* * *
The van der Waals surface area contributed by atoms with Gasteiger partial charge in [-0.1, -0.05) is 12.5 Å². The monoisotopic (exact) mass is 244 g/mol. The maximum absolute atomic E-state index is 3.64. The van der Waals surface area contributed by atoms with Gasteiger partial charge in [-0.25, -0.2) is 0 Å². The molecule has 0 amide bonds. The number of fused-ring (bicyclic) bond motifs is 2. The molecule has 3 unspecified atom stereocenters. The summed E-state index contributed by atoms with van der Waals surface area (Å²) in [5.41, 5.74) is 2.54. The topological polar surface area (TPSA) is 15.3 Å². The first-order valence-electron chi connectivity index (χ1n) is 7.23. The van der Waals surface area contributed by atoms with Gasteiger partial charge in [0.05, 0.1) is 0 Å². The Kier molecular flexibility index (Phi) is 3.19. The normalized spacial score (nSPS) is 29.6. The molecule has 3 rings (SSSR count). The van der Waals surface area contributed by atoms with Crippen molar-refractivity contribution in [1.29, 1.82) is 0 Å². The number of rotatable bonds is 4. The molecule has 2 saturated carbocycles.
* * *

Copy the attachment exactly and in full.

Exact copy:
The van der Waals surface area contributed by atoms with Gasteiger partial charge in [-0.1, -0.05) is 12.5 Å². The monoisotopic (exact) mass is 244 g/mol. The maximum absolute atomic E-state index is 3.64. The van der Waals surface area contributed by atoms with Gasteiger partial charge in [-0.25, -0.2) is 0 Å². The molecule has 0 amide bonds. The number of fused-ring (bicyclic) bond motifs is 2. The molecule has 3 unspecified atom stereocenters. The summed E-state index contributed by atoms with van der Waals surface area (Å²) in [5.41, 5.74) is 2.54. The topological polar surface area (TPSA) is 15.3 Å². The first-order valence-electron chi connectivity index (χ1n) is 7.23. The van der Waals surface area contributed by atoms with Gasteiger partial charge in [0.05, 0.1) is 0 Å². The Kier molecular flexibility index (Phi) is 3.19. The normalized spacial score (nSPS) is 29.6. The molecule has 3 rings (SSSR count). The van der Waals surface area contributed by atoms with Crippen molar-refractivity contribution in [1.29, 1.82) is 0 Å². The number of rotatable bonds is 4. The molecule has 2 saturated carbocycles.